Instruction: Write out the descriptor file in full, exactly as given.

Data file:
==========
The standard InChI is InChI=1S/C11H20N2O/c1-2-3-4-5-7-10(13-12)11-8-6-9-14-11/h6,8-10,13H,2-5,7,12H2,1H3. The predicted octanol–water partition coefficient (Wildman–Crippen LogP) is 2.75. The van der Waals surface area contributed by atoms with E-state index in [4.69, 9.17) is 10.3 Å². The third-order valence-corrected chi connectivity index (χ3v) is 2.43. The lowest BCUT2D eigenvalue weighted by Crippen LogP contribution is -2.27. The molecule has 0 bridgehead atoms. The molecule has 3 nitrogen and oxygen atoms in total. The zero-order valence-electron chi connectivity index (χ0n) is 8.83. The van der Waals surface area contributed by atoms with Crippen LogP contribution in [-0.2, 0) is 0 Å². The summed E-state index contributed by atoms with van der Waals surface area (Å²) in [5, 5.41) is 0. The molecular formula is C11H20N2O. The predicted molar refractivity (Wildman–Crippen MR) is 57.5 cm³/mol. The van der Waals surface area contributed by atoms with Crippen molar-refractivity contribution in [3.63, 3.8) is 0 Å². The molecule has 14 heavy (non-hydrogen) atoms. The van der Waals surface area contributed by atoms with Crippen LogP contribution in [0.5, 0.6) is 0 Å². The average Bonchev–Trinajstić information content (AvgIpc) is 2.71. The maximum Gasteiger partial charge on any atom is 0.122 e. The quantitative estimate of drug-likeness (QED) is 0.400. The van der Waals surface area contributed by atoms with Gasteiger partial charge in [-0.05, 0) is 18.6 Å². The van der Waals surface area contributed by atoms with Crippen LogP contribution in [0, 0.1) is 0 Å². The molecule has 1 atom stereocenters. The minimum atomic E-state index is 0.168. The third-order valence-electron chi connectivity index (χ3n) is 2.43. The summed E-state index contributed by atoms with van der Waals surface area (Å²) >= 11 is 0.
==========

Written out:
The standard InChI is InChI=1S/C11H20N2O/c1-2-3-4-5-7-10(13-12)11-8-6-9-14-11/h6,8-10,13H,2-5,7,12H2,1H3. The predicted octanol–water partition coefficient (Wildman–Crippen LogP) is 2.75. The van der Waals surface area contributed by atoms with E-state index in [4.69, 9.17) is 10.3 Å². The third-order valence-corrected chi connectivity index (χ3v) is 2.43. The lowest BCUT2D eigenvalue weighted by Crippen LogP contribution is -2.27. The molecule has 0 bridgehead atoms. The molecule has 3 nitrogen and oxygen atoms in total. The zero-order valence-electron chi connectivity index (χ0n) is 8.83. The van der Waals surface area contributed by atoms with Crippen LogP contribution in [-0.2, 0) is 0 Å². The summed E-state index contributed by atoms with van der Waals surface area (Å²) in [5, 5.41) is 0. The molecular formula is C11H20N2O. The predicted molar refractivity (Wildman–Crippen MR) is 57.5 cm³/mol. The van der Waals surface area contributed by atoms with Crippen molar-refractivity contribution in [3.63, 3.8) is 0 Å². The molecule has 14 heavy (non-hydrogen) atoms. The van der Waals surface area contributed by atoms with Crippen LogP contribution in [0.5, 0.6) is 0 Å². The average Bonchev–Trinajstić information content (AvgIpc) is 2.71. The maximum Gasteiger partial charge on any atom is 0.122 e. The quantitative estimate of drug-likeness (QED) is 0.400. The van der Waals surface area contributed by atoms with Gasteiger partial charge in [-0.05, 0) is 18.6 Å². The van der Waals surface area contributed by atoms with Crippen LogP contribution in [0, 0.1) is 0 Å². The molecule has 1 atom stereocenters. The minimum atomic E-state index is 0.168. The third-order valence-electron chi connectivity index (χ3n) is 2.43. The summed E-state index contributed by atoms with van der Waals surface area (Å²) >= 11 is 0.